The Clyde Arbuckle California History Research Collection represents the regional history of San Jose and Santa Clara County,
California. This collection contains rare books, scrapbooks, news clippings, photographs, historic newspapers, correspondence,
various pamphlets and printed matter, facsimiles of original documents relating to the early history of San Jose, California,
and abstracts of title for property in and around San Jose, California. Notable among the documents in this collection are
handwritten letters by J. B. Randol, manager of the Quicksilver Mining Company as well as the overland diary of a Milpitas
woman named Marion W. Battey. This collection has been minimally processed. The collection contains documents relating to
a wide variety of subjects, ranging from the Donner Party to San Jose's Police Department to Santa Clara County Ranchos. There
is an alphabetical index for Series I. Subject Files.
Clyde Arbuckle was the descendent of one of the earliest Anglo families in Santa Clara County, California. His father was
the owner of the Santa Clara Hotel and his half brother was the silent film actor Fatty Arbuckle. Clyde Arbuckle attended
he California School of Fine Arts in San Francisco, CA, and shortly after began writing free-lance for the Pony Express magazine.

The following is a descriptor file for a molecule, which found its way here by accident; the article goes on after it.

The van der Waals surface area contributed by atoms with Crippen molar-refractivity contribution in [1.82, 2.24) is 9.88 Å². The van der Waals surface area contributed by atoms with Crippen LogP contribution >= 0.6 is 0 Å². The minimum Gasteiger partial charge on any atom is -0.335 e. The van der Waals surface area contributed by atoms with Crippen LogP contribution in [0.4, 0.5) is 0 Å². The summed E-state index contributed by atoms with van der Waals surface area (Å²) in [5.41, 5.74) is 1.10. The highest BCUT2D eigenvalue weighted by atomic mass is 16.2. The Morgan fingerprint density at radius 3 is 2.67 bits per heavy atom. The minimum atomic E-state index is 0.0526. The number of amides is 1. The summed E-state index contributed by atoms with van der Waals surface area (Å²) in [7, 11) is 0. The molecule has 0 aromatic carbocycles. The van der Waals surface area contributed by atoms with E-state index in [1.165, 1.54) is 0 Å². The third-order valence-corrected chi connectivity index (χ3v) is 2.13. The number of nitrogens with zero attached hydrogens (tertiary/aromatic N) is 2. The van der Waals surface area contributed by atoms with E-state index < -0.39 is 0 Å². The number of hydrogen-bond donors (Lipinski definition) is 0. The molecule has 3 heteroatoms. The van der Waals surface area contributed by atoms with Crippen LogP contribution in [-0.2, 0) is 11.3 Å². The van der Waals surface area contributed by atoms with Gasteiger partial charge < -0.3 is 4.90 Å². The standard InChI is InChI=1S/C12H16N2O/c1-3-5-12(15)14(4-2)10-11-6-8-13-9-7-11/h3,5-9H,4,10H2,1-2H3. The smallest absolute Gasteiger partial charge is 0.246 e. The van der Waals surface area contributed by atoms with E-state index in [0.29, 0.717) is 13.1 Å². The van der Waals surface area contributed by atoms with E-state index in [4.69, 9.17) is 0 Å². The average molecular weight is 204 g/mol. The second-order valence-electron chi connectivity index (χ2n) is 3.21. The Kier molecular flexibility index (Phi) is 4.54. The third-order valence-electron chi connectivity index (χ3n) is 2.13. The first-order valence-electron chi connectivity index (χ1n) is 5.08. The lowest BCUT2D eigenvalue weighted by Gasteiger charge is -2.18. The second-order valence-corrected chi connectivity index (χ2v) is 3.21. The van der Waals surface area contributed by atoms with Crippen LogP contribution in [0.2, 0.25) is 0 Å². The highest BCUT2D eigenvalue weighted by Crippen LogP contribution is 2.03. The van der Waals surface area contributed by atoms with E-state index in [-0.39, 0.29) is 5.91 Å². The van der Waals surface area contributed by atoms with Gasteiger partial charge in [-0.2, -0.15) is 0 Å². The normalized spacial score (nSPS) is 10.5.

Clyde Arbuckle also was an accomplished road bicycle racer and on April 3, 1921 broke the United States record by biking 60
miles, from Gilroy, CA to San Jose, in two hours and 45 minutes.
101 linear feet
Although San José Public Library's California Room does physcially own all archival materials in its possession, it does not
necessarily own the intellectual property rights (copyright) associated with all items (Title 17, Chapter 2, Section 202,
"Ownership of copyright as distinct from ownership of material object). Publishing materials from our holdings requires written
permission from the San José Public Library, along with proper credit given to our institution. For permission to publish
or reproduce, please contact the Lead Librarian of the California Room. Users may reproduce materials for teaching, research,
and private study in accordance with fair use on the condition that they give proper credit to the California Room, San José
Collection is open for research.